Esteves still owns more than 28 percent of the bank, and his stake includes a “golden share” giving him veto rights on any board decisions.
BTG Pactual has almost 70 partners, including Esteves, who control a combined 80 percent of the bank’s capital, according to bank data. New co-CEOs Kalim and Saloutti each have about 5.5 percent.
The main partners, a group of seven executives including Kalim, Saloutti and Jenkins, with whom Esteves founded the bank in 2008, are considering buying their former leader out, among several options, the source said. Esteves’ stake is valued at around 6 billion reais.
Over the past year, Esteves had steered BTG Pactual through Brazil’s deepest recession in a quarter-century. He engineered last year’s purchase of Swiss private bank BSI Group to cut BTG Pactual’s reliance on Brazil and invested heavily in global commodities trading as rivals retreated from the segment.
Shareholder returns have long outperformed those of Wall Street rivals, and a longstanding internal joke says “BTG” stands for “Better than Goldman,” a reference to Goldman Sachs Group Inc.
Esteves’ arrest has entangled his bank, Brazil’s sixth-largest, in the country’s biggest corruption scandal ever, tying his name to a sprawling bribery and political kickback scheme that toppled a series of powerful politicians and businessmen.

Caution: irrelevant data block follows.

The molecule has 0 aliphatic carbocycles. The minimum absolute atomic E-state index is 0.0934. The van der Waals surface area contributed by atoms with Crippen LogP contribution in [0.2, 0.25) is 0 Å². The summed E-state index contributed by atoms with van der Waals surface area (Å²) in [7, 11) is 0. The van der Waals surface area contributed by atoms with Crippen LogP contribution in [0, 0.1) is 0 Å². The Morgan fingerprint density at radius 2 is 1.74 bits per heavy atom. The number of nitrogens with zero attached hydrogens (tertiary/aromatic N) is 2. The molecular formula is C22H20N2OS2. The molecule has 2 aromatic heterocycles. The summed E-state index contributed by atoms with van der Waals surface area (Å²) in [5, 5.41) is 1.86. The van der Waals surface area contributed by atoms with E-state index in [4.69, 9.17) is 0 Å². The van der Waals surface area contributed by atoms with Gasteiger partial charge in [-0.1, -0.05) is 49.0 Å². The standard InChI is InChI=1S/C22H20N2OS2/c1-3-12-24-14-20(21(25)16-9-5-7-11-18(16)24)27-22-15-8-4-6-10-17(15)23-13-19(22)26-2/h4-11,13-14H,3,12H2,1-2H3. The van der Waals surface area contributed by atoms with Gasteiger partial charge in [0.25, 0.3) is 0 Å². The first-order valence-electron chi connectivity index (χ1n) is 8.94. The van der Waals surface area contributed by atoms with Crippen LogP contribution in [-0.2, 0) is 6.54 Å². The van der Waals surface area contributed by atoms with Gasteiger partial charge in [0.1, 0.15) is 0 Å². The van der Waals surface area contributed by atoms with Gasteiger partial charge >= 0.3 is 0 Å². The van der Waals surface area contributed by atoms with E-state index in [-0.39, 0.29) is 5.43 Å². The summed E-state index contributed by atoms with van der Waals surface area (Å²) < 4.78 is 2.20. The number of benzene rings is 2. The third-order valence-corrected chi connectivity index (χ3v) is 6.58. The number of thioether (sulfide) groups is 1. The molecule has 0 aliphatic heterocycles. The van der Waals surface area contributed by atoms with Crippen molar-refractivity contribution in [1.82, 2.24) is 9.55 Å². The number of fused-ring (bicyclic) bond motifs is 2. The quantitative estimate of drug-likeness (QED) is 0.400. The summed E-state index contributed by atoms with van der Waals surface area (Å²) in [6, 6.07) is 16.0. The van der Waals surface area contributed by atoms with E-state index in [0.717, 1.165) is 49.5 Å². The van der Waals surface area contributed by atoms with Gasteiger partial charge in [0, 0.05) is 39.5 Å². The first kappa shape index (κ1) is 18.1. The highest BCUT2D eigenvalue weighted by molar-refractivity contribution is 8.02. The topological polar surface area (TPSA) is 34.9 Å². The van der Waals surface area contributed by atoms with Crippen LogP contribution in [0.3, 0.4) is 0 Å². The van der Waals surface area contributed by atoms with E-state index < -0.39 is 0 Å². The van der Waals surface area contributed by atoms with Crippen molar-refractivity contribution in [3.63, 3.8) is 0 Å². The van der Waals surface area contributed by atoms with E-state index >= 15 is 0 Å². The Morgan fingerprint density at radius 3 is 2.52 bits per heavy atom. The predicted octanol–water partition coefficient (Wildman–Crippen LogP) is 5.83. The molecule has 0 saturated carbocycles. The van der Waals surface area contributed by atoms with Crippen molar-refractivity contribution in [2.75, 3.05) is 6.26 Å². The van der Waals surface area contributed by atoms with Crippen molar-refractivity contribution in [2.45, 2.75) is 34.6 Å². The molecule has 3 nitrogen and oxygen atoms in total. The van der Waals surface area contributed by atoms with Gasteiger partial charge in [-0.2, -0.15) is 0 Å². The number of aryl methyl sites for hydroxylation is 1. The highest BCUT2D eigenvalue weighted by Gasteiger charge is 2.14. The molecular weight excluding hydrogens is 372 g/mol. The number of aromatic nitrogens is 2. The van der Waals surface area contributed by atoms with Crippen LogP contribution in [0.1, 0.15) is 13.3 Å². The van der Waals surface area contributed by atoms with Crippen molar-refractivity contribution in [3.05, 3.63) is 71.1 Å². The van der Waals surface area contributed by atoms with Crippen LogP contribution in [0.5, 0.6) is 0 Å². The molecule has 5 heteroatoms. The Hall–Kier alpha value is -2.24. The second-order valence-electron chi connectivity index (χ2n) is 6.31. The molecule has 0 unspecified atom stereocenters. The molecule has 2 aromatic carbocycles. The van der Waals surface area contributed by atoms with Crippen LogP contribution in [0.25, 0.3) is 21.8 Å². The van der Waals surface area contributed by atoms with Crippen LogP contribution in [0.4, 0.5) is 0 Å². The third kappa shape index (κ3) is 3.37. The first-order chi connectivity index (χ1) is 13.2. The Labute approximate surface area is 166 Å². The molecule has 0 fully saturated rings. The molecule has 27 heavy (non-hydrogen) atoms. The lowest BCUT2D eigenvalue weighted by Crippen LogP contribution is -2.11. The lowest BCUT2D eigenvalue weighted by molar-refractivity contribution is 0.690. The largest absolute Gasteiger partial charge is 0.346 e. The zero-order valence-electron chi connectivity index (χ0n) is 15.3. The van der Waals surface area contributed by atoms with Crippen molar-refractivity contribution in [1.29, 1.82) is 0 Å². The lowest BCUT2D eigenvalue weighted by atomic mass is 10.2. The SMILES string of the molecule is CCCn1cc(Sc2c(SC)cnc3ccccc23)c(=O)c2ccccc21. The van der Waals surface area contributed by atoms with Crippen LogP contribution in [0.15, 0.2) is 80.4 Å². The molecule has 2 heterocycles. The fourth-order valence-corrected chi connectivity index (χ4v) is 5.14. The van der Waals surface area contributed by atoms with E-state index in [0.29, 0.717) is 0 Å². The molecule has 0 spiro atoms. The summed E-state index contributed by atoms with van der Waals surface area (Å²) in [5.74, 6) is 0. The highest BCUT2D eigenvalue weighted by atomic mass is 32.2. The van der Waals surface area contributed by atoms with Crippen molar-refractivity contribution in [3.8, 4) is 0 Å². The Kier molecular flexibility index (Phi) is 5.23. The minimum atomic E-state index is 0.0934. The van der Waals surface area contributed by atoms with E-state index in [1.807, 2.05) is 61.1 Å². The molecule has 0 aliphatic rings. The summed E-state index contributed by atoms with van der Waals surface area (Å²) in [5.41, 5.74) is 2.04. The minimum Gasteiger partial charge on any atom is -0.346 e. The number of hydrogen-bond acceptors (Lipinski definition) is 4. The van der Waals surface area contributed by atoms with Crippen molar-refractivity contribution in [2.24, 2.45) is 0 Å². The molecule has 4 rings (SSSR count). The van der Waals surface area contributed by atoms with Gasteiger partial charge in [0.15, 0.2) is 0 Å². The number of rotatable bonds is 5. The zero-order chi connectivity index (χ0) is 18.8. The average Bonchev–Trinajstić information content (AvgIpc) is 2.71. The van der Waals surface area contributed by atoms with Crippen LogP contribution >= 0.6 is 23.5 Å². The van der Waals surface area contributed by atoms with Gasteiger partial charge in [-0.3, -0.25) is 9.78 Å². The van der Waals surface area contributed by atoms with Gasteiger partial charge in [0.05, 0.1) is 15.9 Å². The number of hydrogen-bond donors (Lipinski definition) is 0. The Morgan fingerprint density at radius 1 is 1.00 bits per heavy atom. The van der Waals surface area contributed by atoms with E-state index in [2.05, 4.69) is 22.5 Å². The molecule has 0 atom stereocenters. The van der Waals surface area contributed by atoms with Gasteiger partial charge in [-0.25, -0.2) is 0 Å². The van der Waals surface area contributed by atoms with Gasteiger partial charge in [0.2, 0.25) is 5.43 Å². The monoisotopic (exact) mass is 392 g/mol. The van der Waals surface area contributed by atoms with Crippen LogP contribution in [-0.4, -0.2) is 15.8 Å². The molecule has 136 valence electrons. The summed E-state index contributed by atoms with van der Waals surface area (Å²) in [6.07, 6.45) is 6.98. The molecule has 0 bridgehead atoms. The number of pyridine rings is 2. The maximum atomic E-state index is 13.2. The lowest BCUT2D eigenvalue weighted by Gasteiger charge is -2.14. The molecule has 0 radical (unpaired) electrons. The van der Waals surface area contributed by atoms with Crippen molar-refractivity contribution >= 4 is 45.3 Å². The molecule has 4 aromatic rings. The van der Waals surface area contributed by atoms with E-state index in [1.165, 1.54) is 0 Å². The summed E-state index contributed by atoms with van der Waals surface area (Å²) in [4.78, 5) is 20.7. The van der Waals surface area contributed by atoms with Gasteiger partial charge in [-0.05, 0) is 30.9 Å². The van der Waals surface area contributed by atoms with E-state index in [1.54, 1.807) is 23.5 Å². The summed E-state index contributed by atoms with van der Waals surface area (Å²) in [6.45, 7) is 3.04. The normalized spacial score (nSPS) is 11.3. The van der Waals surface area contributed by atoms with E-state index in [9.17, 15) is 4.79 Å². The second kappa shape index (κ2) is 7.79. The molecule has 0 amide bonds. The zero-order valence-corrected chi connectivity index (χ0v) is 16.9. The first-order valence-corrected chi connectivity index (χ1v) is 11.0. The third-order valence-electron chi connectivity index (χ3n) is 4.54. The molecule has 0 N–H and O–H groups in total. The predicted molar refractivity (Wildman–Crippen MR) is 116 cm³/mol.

In almost two years of investigation, 75 executives, money launderers and political operatives have been convicted as investigators unraveled over 6 billion reais of bribes paid for contracts with Petrobras.
In a shocking development last week, police arrested Esteves and veteran lawmaker Delcídio do Amaral, head of the governing coalition in the Senate, along with a lawyer and political aide, under suspicion of obstructing the investigation.
The banker’s arrest focused new scrutiny on BTG Pactual’s dealings with Petrobras, including the bank’s stakes in Sete Brasil Participações SA, a supplier of oil-drilling platforms, and the oil giant’s Africa unit.
“Nobody knows when or where will this stop,” Nuria Jorba Arimany, who helps manage $2.7 billion for UBP in Zurich. “This is triggering a lot of uncertainty.”
Shares and bonds of BTG Pactual have skidded since Esteves’ detention. Units, a blend of common and preferred shares in BTG Pactual’s investment banking and private equity divisions, shed 10 percent to 20.60 reais on the São Paulo Stock Exchange.
The price on BTG Pactual’s 8.75 percent perpetual junior bond slumped 21 cents on the dollar on Monday to 69 cents, yielding 20.7 percent. A day before Esteves’ detention, the bond was paying 11.5 percent in interest.